Green’s Dictionary of Slang

snow job n.1

also snowfall
[snow v. + job n.2 (2)/job n.2 (1b)]

(US) an untrue but totally convincing story, a con-man’s patter.

[US]B. Appel Plunder (2005) 218: I had to give Franny a snow job about you owing me two thousand pesos.
[US]A.S. Fleischman Venetian Blonde (2006) 173: Maggie could lay down a snow job like the blizzard of ’88.
[Can]R. Caron Go-Boy! 73: I laid a bogus snow job on them about having met the guy in a pool room.
[US]J. Ellroy Brown’s Requiem 63: They just know how to hand out a good snow job.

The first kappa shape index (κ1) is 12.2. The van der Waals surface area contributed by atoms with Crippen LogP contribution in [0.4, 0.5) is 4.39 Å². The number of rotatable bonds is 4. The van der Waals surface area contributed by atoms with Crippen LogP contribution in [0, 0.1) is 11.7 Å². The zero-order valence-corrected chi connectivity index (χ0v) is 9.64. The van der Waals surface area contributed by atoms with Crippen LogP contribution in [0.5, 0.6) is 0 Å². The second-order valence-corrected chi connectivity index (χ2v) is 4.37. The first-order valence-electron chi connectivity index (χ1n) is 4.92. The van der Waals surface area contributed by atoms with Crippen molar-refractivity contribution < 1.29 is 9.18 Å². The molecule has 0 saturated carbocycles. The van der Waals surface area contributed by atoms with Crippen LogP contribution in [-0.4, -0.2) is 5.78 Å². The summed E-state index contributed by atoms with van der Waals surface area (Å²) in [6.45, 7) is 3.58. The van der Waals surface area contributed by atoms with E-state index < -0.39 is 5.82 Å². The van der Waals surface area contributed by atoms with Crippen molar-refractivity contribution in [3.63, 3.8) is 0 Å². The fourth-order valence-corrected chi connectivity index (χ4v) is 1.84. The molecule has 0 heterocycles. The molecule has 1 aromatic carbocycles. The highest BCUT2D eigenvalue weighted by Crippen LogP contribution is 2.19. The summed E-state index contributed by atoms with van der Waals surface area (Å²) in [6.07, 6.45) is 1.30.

[US]R. Campbell In La-La Land We Trust (1999) 73: ‘What’s your suspicion?’ ‘Only that there’s been a snowfall.’ ‘To cover just exactly what?’.
[UK]Observer Screen 12 Sept. 14: Parker prided himself on his skills as a con artist and used a string of ‘snow jobs’ to pull the wool over the eyes of the people with whom he did business.
[US]Mad mag. Aug. 38: Dubya’s ‘Social Security is going bust’ snowjob.
[US]J. Ellroy Widespread Panic 285: ‘I need a favor’ [...] ‘Snow job alert. I sense one coming’.

In compounds

snowjob artist (n.)

one who sets out to deceive.

[US](con. 1950) E. Frankel Band of Brothers 71: You’ve been had, Justus. The biggest snow-job artist in the first Mar Div, and you’ve been had.